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Find Images & Media: Evaluating Media

Evaluating Media

Typically when we talk about evaluation, we are using the CRAP test. This can still be a helpful process, but it doesn't quite fit as well with media sources as it does with text ones. Since there are other considerations fo

Evaluating media: images, audio, video

Magnifying glassVIEWER PERSPECTIVE

  • What do you observe?
    • Who? What? When? Where? Why? How?
  • What do you feel?
  • Can the media be viewed in different ways?

VISUAL/AUDIO ELEMENTS

  • Look at the media composition
    • What meaning is conveyed by design choices - color, light, sound, shape, order, placement, etc?
    • Has the media been altered - cropped, filtered, autotuned, etc? If so, why?

SOURCE OF MEDIA

Hands

  • Who created this? Who published it? 
    • Do they have education or experience with the topic?
    • Is there a reason for the creator or published to be biased? 
  • Where was it published? 
    • Why did they choose that particular method? Were they paid?
  • Did they include the work of others? Was proper attribution given?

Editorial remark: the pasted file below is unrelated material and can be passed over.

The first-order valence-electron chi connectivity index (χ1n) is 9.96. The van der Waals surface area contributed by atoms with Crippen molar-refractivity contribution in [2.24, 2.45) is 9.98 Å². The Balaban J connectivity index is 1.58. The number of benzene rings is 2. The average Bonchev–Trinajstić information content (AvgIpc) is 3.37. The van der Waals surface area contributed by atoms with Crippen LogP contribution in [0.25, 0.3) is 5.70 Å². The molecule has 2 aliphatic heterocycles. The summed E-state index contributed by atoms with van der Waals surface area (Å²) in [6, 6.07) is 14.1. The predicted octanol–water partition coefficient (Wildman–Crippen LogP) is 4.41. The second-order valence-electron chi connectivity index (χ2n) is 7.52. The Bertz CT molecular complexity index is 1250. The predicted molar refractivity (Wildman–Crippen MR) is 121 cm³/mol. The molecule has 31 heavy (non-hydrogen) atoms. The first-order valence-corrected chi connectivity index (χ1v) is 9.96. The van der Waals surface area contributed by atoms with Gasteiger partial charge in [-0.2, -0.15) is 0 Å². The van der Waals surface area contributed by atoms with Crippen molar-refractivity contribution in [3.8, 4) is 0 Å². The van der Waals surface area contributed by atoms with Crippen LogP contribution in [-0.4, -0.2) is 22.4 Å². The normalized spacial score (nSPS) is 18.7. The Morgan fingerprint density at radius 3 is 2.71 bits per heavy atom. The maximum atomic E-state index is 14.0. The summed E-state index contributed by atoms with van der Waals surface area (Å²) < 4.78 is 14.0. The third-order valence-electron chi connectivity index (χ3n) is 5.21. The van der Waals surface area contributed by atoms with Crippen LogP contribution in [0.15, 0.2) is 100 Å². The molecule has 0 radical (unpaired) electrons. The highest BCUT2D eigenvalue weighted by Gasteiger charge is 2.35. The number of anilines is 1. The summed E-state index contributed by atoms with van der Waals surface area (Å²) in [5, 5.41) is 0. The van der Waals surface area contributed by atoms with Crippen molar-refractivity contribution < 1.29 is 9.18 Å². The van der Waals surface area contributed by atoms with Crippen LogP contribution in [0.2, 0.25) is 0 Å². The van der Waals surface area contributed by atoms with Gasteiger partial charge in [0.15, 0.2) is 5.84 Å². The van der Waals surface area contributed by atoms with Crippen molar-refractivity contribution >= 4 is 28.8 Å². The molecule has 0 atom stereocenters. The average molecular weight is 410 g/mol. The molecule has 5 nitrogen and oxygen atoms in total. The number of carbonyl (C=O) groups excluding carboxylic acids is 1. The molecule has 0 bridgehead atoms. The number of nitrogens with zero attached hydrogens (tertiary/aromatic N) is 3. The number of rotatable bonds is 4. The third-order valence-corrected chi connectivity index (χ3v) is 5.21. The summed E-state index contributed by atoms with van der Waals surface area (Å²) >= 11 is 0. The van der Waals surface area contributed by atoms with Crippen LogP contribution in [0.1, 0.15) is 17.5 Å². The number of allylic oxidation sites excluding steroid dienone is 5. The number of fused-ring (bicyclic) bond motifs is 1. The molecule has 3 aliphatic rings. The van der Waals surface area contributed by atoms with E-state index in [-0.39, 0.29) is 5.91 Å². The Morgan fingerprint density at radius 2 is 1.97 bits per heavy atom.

• What information accompanies the media file - dates, technical information, context? 
    • Who supplies it? Can it be trusted?

 

CONTEXTUAL INFORMATIONDoodle of swirl with global landmarks around edge

Gathered through your observations, the information provided with the file, and through additional research:

  • What was the original context for this media?
    • What historical or socioeconomic factors influenced the production of this media?
    • Who was the original intended audience?
    • What was the social, cultural, and political climate at this time? 
  • How does this context influence your understanding of the media?
  • Has the media file been used outside of its original context? How has its use and interpretation changed over time?
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Visual Literacy

"Visual literacy skills equip a learner to understand and analyze the contextual, cultural, ethical, aesthetic, intellectual, and technical components involved in the production and use of visual materials. A visually literate individual is both a critical consumer of visual media and a competent contributor to a body of shared knowledge and culture." ACRL Visual Literacy Competency Standards for Higher Education